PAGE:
“If there is any lesson in the history of ideas, it is that good intentions tell you nothing about the actual consequences,” stated Thomas Sowell, economist at the Hoover Institution, Stanford University.
Similarly, Nobel Prize-winning economist Milton Friedman warned of the mixture of good intentions and big government. “Concentrated power,” he cautioned, “is not rendered harmless by the good intentions of those who create it.”
French writer Albert Camus (1913-1960) was awarded the Nobel Prize for Literature in 1957. “The evil that is in the world,” he asserted, “almost always comes from ignorance, and good intentions may do as much harm as malevolence if they lack understanding.”
Aldous Huxley (1894-1963), British essayist and novelist, stated it more boldly: “Hell isn’t merely paved with good intentions; it’s walled and roofed with them. Yes, and furnished too.”
In Brave New World, a prophetic novel published in 1932, prior to Stalin’s purges and before Hitler came to power in Germany, Huxley described a tyrannical future where totally controlled and dehumanized slaves would “love their servitude.”
In the forthcoming society envisioned by Huxley, a technologically proficient and well-intentioned government replaced self-reliance and individual freedom with security, dependence, safety, and drug-induced happiness — plus an abundance of carnal pleasures, commanded by the state’s “everyone belongs to everyone else” decree.
What’s required for the establishment of this Brave New World is putting the state up front in all matters and assigning individuals to the back burner. What’s essential for implementation is for man to be precast, molded, and enslaved to the program.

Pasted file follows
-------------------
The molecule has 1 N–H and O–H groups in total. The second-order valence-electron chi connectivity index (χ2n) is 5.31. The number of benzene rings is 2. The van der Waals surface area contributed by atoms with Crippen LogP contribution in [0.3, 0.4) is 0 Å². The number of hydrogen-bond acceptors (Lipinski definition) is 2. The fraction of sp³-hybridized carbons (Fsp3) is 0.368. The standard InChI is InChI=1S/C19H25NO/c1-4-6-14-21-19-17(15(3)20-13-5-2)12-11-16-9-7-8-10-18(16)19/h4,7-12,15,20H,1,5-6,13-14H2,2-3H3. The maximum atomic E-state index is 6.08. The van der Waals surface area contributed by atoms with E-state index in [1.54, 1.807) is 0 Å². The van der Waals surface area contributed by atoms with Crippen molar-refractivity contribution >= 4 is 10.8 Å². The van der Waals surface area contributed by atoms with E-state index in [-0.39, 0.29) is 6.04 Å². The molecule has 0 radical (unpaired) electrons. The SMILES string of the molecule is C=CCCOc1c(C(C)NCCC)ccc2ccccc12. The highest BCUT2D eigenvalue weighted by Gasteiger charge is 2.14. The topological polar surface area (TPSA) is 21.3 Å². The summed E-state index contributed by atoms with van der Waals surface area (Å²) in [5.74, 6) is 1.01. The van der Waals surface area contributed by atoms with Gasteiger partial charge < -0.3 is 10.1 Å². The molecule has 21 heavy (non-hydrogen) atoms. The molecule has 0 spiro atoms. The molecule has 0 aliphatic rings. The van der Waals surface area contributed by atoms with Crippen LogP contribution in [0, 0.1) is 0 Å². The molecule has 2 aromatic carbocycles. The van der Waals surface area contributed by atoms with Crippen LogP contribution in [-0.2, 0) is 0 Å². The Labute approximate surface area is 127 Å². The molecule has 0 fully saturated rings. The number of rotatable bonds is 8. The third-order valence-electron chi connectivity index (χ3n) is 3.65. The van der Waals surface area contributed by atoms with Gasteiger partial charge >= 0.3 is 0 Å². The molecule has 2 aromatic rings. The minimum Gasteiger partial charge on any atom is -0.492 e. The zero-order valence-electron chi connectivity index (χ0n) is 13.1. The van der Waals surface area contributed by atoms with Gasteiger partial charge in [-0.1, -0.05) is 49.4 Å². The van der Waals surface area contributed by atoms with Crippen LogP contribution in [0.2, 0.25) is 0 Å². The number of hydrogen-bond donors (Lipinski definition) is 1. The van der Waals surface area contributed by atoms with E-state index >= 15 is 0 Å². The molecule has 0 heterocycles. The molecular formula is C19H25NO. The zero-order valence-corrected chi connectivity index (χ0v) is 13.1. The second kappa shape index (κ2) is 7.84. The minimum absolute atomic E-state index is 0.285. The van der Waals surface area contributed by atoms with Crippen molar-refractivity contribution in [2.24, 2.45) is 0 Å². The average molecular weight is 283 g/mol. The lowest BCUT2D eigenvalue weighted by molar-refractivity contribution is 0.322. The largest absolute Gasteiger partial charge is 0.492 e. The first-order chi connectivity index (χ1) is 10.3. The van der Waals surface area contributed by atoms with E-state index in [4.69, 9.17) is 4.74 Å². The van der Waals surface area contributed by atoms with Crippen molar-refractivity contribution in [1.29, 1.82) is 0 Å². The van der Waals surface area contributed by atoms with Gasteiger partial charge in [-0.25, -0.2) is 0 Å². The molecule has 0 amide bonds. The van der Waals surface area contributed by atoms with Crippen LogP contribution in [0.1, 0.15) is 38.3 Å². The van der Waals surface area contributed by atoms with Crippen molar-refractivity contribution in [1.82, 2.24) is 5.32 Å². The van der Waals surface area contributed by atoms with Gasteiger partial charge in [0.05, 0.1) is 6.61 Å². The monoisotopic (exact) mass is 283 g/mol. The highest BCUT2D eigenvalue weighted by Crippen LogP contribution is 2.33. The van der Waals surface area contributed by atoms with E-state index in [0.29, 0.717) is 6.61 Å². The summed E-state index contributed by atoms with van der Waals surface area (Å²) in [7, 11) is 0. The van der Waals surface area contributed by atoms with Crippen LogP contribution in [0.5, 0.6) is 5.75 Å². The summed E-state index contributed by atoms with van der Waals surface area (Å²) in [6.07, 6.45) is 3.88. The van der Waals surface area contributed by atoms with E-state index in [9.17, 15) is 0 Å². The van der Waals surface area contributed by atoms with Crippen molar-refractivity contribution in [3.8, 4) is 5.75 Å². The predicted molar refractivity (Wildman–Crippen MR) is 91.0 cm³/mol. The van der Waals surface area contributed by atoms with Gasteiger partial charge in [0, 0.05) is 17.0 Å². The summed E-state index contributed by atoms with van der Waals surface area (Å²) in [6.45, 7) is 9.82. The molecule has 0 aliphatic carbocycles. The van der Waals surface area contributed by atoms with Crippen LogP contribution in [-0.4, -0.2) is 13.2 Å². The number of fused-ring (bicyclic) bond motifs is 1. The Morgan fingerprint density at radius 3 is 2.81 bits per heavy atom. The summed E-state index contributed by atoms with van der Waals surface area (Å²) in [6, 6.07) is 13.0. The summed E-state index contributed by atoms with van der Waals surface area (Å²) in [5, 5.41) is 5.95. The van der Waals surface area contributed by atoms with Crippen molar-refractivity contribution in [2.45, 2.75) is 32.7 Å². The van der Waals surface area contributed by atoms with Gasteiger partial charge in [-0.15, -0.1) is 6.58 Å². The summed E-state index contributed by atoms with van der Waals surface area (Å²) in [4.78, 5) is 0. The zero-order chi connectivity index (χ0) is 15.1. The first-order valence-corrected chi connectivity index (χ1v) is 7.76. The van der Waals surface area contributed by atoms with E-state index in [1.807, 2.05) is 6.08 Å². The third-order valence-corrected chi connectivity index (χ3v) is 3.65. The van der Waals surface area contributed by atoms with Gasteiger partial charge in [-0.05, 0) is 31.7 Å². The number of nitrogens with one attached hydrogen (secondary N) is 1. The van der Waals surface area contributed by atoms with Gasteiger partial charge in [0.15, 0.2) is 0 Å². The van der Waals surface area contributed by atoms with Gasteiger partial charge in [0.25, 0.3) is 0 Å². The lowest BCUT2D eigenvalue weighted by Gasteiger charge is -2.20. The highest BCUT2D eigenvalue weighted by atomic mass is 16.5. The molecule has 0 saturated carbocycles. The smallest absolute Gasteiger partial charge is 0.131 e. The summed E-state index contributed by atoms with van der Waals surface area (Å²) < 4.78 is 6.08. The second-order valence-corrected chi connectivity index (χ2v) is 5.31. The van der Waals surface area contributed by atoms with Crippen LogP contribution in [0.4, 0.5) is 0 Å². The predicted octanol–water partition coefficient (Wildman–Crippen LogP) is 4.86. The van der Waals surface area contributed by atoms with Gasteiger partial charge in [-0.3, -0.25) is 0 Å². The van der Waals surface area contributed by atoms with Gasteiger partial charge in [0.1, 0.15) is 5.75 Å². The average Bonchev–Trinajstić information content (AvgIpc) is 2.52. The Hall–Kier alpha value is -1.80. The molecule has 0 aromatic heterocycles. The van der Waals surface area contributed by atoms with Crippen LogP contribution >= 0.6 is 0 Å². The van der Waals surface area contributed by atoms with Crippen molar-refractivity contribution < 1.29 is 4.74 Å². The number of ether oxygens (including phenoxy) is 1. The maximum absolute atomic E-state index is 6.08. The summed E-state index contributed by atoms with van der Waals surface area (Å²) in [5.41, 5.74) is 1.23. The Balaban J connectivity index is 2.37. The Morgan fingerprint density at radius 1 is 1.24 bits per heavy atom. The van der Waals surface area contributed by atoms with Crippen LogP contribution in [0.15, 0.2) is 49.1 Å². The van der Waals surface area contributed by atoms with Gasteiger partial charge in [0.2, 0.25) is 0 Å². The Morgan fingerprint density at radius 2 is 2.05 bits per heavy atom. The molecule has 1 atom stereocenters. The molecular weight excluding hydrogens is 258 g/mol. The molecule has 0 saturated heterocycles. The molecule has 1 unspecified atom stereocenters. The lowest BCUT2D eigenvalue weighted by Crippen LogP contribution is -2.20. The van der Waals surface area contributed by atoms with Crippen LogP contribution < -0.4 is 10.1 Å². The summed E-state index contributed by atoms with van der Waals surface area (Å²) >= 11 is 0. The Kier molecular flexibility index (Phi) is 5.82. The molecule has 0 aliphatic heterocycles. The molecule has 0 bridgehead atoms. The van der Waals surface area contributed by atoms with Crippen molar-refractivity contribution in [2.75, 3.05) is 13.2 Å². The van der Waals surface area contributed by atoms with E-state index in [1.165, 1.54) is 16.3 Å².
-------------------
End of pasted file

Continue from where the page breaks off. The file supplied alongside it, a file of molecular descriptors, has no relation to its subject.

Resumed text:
Launched in 1964 by President Lyndon B. Johnson, the “unconditional war on poverty in America,” now in its 49th year, might arguably be the most expensive and longest running example of Thomas Sowell’s warning that “good intentions tell you nothing about the actual consequences.”
From 1964 until now, the federal, local, and state governments have spent $15 trillion in the War on Poverty — $12 trillion by the federal government and $3 trillion by state and local governments.
In The American Welfare State: How We Spend Nearly $1 Trillion a Year Fighting Poverty — and Fail, Michael Tanner, director of health and welfare studies at the Cato Institute, reports that the 2012 poverty rate “has risen to 15.1 percent of Americans, the highest level in nearly a decade.”
In 2012, “the federal government will spend more than $668 billion on at least 126 different programs to fight poverty,” in addition to “welfare spending by state and local governments which adds $284 billion to that figure,” writes Tanner.
On a per capita basis, this roughly $1 trillion a year in welfare spending “amounts to $20,610 for every poor person in America, or $61,830 per poor family of three,” explains Tanner.
In contrast, the Census Bureau reports that the median household income in the United States dropped to $50,054 in 2011, the latest figure available, down 8 percent from 2007, the year before the recession began.
“Welfare spending increased significantly under President George W. Bush and has exploded under President Barack Obama,” states Tanner. “In fact, since President Obama took office, federal welfare spending has increased by 41 percent, more than $193 billion per year. Despite this government largess, more than 46 million Americans continue to live in poverty.”
Bottom line, “the poverty rate is perilously close to where we began more than 40 years ago,” after $15 trillion in spending, Tanner reports. “Clearly, we are doing something wrong.”
Ralph R. Reiland is an associate professor of economics and the B. Kenneth Simon professor of free enterprise at Robert Morris University in Pittsburgh.